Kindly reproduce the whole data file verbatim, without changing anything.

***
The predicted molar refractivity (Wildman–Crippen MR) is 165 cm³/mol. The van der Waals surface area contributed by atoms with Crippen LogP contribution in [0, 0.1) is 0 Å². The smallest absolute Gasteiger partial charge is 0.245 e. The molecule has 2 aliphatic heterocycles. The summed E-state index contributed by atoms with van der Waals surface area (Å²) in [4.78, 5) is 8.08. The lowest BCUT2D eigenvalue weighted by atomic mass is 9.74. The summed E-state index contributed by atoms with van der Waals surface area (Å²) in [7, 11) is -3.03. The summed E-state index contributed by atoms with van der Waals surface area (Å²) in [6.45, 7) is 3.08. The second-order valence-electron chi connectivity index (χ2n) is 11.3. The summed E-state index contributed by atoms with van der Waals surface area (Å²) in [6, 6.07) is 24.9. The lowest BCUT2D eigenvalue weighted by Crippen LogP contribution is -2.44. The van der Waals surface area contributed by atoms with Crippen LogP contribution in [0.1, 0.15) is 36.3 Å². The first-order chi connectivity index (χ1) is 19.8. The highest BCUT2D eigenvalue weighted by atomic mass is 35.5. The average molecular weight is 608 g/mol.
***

The predicted molar refractivity (Wildman–Crippen MR) is 165 cm³/mol. The van der Waals surface area contributed by atoms with Crippen LogP contribution in [0, 0.1) is 0 Å². The smallest absolute Gasteiger partial charge is 0.245 e. The molecule has 2 aliphatic heterocycles. The summed E-state index contributed by atoms with van der Waals surface area (Å²) in [4.78, 5) is 8.08. The lowest BCUT2D eigenvalue weighted by atomic mass is 9.74. The summed E-state index contributed by atoms with van der Waals surface area (Å²) in [7, 11) is -3.03. The summed E-state index contributed by atoms with van der Waals surface area (Å²) in [6.45, 7) is 3.08. The second-order valence-electron chi connectivity index (χ2n) is 11.3. The summed E-state index contributed by atoms with van der Waals surface area (Å²) in [6, 6.07) is 24.9. The lowest BCUT2D eigenvalue weighted by Crippen LogP contribution is -2.44. The van der Waals surface area contributed by atoms with Crippen LogP contribution in [0.1, 0.15) is 36.3 Å². The first-order chi connectivity index (χ1) is 19.8. The highest BCUT2D eigenvalue weighted by atomic mass is 35.5. The average molecular weight is 608 g/mol.